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Tenor Javier Camarena gives a debut of note, make that a generous bouquet of high C’s

Submitted by on Apr 2, 2016 – 3:43 pm

Tenor Javier Camarena delivered a recital rich in mellifluous high notes at the Harris. (Jonathan Muró)

Review: Tenor Javier Camarena and pianist Ángel Rodríguez in recital at the Harris Theater March 30.
By Mark Thomas Ketterson

Tenor Javier Camarena made his operatic debut in 2004 at the Palacio de Bellas Artes in his native Mexico, popping off Tonio’s nine high C’s in Donizetti’s “La fille du régiment.” Ten years later, on the stage of the Metropolitan Opera in Rossini’s “Cenerentola,” he became the third Met singer since 1942 to be granted an encore. He repeated the encore at the following performance, and as if this were not impressive enough, he did it again in mid-March, with a bis of Ernesto’s aria in “Don Pasquale.” Needless to say, Camarena’s Chicago debut at the Harris Theater on March 30 was hotly anticipated. His performance easily demonstrated what all the shouting is about.

Camarena and Rodriguez (Facebook)Camarena’s mellifluous bel canto tenor was showcased in a program of art songs offered in German and Italian, accompanied by the responsive pianist Ángel Rodríguez. The selections found the tenor in refulgent vocal estate and entirely within the emotional world of the music.

The voice is one of great beauty, its registers cleanly knitted together, and it displays unusual facility in florid writing. One often encounters a trace of an edge in voices of this type, but Camarena actually appears to gain heightened roundness and aural plush above the staff, which allows his intrinsically lightly textured sound to acquire a heroic ring.

The recital opened with Beethoven’s three Op. 83 songs inspired by poems of Goethe. These rather pensive pieces immediately established the arresting beauty of Camarena’s timbre, as well as his skill in velvety legato.

Next came Liszt’s three very tenor-friendly Sonnets of Petrarch, which provided a welcome glimpse of Camarena’s ability to float into his upper register. There was some particularly beautiful dynamic shading in “Pace non trovo,” (I find no peace), especially in the diminuendo applied to the phrase “Ed ho in odio me stesso, ed amo altrui” (I love another, and yet I hate myself) and in the clarion tone which rang forth in the arietta’s final phrases.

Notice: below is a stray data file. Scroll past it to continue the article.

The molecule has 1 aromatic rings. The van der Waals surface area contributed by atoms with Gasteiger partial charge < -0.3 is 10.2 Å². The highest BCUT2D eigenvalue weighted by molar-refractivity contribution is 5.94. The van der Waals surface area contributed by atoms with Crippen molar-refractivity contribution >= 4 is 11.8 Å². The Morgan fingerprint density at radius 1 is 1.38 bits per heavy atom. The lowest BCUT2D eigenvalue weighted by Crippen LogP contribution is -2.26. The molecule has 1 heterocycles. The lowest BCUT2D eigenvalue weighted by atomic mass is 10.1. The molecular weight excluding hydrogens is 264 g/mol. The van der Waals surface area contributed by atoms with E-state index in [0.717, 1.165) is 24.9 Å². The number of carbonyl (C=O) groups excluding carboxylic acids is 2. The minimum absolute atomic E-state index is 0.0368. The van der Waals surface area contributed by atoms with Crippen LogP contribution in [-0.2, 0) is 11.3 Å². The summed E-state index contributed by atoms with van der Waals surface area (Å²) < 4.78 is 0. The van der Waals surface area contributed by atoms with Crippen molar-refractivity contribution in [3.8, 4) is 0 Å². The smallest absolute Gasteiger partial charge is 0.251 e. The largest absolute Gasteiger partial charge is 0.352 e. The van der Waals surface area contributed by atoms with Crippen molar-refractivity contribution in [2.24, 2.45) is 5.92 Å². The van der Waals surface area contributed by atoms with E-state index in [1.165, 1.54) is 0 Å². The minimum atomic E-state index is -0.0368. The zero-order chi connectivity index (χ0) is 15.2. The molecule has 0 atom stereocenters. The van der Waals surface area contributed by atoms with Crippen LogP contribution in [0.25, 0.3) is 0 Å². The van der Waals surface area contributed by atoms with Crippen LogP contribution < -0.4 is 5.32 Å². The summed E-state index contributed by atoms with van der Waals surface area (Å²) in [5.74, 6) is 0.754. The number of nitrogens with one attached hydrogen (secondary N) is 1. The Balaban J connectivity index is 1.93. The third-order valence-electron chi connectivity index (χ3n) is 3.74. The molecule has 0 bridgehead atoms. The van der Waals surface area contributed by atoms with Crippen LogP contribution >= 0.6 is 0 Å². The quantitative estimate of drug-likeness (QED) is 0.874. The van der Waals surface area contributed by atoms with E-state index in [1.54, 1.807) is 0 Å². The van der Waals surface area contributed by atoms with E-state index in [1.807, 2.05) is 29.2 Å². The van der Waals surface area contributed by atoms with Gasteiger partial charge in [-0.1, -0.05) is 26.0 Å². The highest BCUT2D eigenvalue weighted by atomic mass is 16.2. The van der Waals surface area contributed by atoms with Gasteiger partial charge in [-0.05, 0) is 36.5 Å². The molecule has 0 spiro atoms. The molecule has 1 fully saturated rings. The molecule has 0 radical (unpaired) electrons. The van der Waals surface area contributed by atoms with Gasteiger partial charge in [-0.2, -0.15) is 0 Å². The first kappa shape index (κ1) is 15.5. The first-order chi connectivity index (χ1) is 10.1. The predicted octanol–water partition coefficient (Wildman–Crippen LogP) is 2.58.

The second half of the program was entirely devoted to the songs of Francesco Paolo Tosti, including a poignantly delivered “Sogno” (Dream) and as lovely a traversal of the thrice-familiar “Ideale” (The Ideal) as memory can recall.

Given that Camarena’s voice is one that becomes extraordinary on high, one might argue that his choice of repertoire did not consistently display him to full advantage. No such charge could be levied against his generous helping of encores, which provided the greatest thrills of the evening. The tenor answered cries for Donizetti’s “Ah! mes amis” with a delightful account of the aria, each of those top C’s gleaming and perfectly in place (“So, you like high notes?” he quipped, charmingly). (You can watch him do the same in a Madrid performance, below.) He then acknowledged the presence of a sizable contingent from Chicago’s Latino community among the audience and launched into a blazing account of “Júrame” (Swear to me), a popular 1920’s hit by composer María Grever made famous by tenor José Mojica. This was followed by a deeply felt “Granada” and an improvisation on a mariachi theme that all but brought the house down.

Through it all, Camarena’s stage demeanor radiated ingratiating warmth graced by a quicksilver smile that appeared almost deceptively shy, as the guy obviously knows how to work a crowd. A wolf whistle from the house was countered with an impish bit of preening. This was a treasurable evening spent with a most impressive singer.

Mark Thomas Ketterson is the Chicago correspondent for Opera News. He has also written for Playbill, Chicago magazine, Chicago Tribune, the Ravinia Festival, Lyric Opera of Chicago, Houston Grand Opera and the Ravinia Festival, Washington National Opera and the Kennedy Center.

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